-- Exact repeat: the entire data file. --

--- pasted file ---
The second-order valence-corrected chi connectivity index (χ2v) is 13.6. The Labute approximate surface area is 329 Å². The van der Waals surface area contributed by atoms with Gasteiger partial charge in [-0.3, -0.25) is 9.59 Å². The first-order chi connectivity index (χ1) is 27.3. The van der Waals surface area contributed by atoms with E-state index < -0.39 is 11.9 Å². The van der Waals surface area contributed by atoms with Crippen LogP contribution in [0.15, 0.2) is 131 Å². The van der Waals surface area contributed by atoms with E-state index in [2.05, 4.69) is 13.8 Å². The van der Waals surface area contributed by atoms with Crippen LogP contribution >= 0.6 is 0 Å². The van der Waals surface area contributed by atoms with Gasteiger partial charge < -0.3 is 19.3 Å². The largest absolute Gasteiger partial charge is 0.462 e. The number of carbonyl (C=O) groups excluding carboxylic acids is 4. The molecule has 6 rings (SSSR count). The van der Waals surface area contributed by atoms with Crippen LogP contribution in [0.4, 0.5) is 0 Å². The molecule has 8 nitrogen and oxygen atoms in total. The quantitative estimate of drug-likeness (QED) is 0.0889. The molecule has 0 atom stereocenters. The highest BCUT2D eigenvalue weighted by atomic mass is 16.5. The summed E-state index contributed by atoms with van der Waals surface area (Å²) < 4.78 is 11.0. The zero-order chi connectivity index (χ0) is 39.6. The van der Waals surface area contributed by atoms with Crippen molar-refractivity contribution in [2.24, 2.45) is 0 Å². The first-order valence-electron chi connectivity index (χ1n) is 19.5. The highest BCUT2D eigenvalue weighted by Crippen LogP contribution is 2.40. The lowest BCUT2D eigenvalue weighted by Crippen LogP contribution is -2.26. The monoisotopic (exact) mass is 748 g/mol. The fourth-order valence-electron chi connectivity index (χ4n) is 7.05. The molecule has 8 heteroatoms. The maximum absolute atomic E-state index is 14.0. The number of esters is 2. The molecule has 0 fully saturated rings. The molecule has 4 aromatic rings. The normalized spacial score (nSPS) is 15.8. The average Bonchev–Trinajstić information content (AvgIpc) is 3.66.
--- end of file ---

The second-order valence-corrected chi connectivity index (χ2v) is 13.6. The Labute approximate surface area is 329 Å². The van der Waals surface area contributed by atoms with Gasteiger partial charge in [-0.3, -0.25) is 9.59 Å². The first-order chi connectivity index (χ1) is 27.3. The van der Waals surface area contributed by atoms with E-state index < -0.39 is 11.9 Å². The van der Waals surface area contributed by atoms with Crippen LogP contribution in [0.15, 0.2) is 131 Å². The van der Waals surface area contributed by atoms with E-state index in [2.05, 4.69) is 13.8 Å². The van der Waals surface area contributed by atoms with Crippen LogP contribution >= 0.6 is 0 Å². The van der Waals surface area contributed by atoms with Gasteiger partial charge < -0.3 is 19.3 Å². The largest absolute Gasteiger partial charge is 0.462 e. The number of carbonyl (C=O) groups excluding carboxylic acids is 4. The molecule has 6 rings (SSSR count). The van der Waals surface area contributed by atoms with Crippen LogP contribution in [0.4, 0.5) is 0 Å². The molecule has 8 nitrogen and oxygen atoms in total. The quantitative estimate of drug-likeness (QED) is 0.0889. The molecule has 0 atom stereocenters. The highest BCUT2D eigenvalue weighted by atomic mass is 16.5. The summed E-state index contributed by atoms with van der Waals surface area (Å²) < 4.78 is 11.0. The zero-order chi connectivity index (χ0) is 39.6. The van der Waals surface area contributed by atoms with Crippen molar-refractivity contribution in [2.24, 2.45) is 0 Å². The first-order valence-electron chi connectivity index (χ1n) is 19.5. The highest BCUT2D eigenvalue weighted by Crippen LogP contribution is 2.40. The lowest BCUT2D eigenvalue weighted by Crippen LogP contribution is -2.26. The monoisotopic (exact) mass is 748 g/mol. The fourth-order valence-electron chi connectivity index (χ4n) is 7.05. The molecule has 8 heteroatoms. The maximum absolute atomic E-state index is 14.0. The number of esters is 2. The molecule has 0 fully saturated rings. The molecule has 4 aromatic rings. The normalized spacial score (nSPS) is 15.8. The average Bonchev–Trinajstić information content (AvgIpc) is 3.66.